The Society Welcomes the following new members and trust that they will enjoy our meetings as much as we do.
Mrs Louise Hill Swindon
Dr.Terence Gavan Cirencester
Mrs Christine MacLachlan Milbourne
Dr.David Huxley Lechlade
Mrs V.Huxley Lechlade
Mr Nick Faithorn Tavistock
Mrs Gillian Lawrence Cricklade
Mr John Lawrence Cricklade
The Society has been fortunate in being able to arrange visits a variety of industrial, technical and academic organisations during the past years. The Committee would be pleased to receive suggestions for new and different places to go. Many members may have the right contacts which are needed to access places of scientific interest and it would be appreciated if they would speak with a member of the Committee and if possible help organise such a visit for the Society.
WHY “THE PATRICIA CLARKE LECTURE”?
After 10 years of successful lectures, visits and events, it seemed appropriate that the Society should recognise, in a special way, the scientific contributions of one of its most distinguished founder members and to ask the question: “what influences, in a long and eventful life, led to her many achievements?” Suffice it here to select from Pat Clarke’s entry in “Who’s Who”: her Professorship of Microbial Biochemistry in the University of London, a DSc (London), her Fellowship and sometime Vice-Presidency of the Royal Society and publications on genetics, biochemistry and enzyme evolution. It is fitting that Lord May of Oxford, recent past President of the Royal Society, has kindly agreed to present the lecture early in 2007.
Pat was born in 1919 in Pontypridd, a small market town in South Wales where the Rhondda, Taff and Cynan valleys converge. She had a happy home life and enjoyed the freedom of the countryside around. She attended Coedpenmaen Primary School from which she obtained a Foundation Scholarship to Howell’s School in Llandaff. Here she enjoyed being introduced to a curriculum that included English Literature, French, Latin and History of Art but opted to concentrate on science subjects for the senior years. Her chemistry teacher encouraged her to apply her knowledge of chemistry to biological studies and this led her to isolate and characterise plant pigments. She was also taken to open lectures at Cardiff University including some by Patrick Blackett and William and Lawrence Bragg.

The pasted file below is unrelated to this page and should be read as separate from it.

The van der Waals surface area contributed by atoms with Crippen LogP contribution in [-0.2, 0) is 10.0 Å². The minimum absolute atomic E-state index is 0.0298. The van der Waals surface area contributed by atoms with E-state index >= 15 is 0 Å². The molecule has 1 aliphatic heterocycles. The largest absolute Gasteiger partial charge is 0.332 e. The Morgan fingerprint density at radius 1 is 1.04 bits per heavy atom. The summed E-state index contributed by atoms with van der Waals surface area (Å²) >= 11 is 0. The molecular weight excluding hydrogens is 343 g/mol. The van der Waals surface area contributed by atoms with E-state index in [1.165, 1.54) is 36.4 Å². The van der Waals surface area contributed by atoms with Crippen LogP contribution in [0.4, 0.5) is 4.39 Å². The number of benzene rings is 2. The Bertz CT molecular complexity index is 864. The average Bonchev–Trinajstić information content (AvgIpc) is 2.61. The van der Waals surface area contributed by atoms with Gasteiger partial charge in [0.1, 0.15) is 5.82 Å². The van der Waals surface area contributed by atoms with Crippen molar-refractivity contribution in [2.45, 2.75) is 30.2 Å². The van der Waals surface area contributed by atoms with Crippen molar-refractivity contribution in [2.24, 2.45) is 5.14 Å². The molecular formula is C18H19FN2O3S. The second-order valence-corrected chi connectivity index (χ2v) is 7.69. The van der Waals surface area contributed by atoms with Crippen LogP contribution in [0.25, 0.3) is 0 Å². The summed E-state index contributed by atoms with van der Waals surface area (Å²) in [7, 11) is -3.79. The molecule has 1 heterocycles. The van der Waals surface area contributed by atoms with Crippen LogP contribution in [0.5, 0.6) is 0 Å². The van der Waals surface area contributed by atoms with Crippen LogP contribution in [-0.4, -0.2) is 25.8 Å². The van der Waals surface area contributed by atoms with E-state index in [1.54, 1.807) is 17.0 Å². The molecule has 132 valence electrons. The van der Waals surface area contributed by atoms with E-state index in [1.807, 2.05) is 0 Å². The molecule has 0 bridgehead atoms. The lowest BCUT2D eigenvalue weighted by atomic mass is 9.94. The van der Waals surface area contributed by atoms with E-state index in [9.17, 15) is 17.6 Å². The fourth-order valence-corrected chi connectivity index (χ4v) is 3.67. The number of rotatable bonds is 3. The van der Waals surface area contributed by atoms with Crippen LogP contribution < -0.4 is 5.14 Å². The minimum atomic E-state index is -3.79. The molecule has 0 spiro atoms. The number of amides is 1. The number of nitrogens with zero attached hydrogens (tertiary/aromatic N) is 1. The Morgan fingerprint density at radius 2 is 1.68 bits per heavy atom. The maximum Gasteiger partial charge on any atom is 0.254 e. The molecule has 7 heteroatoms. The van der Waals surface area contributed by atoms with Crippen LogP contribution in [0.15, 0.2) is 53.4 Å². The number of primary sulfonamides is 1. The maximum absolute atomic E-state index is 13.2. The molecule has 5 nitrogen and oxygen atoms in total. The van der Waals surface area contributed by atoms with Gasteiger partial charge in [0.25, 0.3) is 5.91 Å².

In 1937 Pat went to Girton College in Cambridge to read Natural Sciences. She followed various subjects during her first two years and was pleased to be accepted by the Biochemistry Department for the final year. This was a very exciting time for biochemists but, by the time of the final examinations, the country was at war. Many of the arts students had already been called up and now some of the scientists were being recruited for war work. In 1940 Pat went to a research group in Swansea to work on explosives. Later she joined a research group at the Wellcome Research Laboratories in Beckenham to work on the metabolism of the anaerobic bacteria that cause tetanus and gas gangrene. During a visit to the Pasteur Institute in Paris she met Jacques Monod who was beginning the researches that ultimately led to the operon model for the regulation of enzyme synthesis, a model at the core of molecular biology.
Pat married Michael in 1940 and their first son, Francis, was born in 1947. For a few years she worked part time at the Central Public Health Laboratory in Colindale on the catalogue of the National Collection of Type Cultures of bacteria. Here she developed rapid enzyme tests for the identification of bacteria. Her second son, David, was born in 1949.
In 1953, Pat was appointed to a lectureship in a new Department of Biochemistry at University College, London and later to a chair in Microbial Biochemistry. With her students she was able to show how bacteria could evolve new substrate specificities. She retired in 1984 and, since coming to Cirencester, she has been deputy chairman of governors of Deer Park School and chairman of Powell’s Education Foundation where she was able to influence young scientists of the future.
The Committee wish all our members a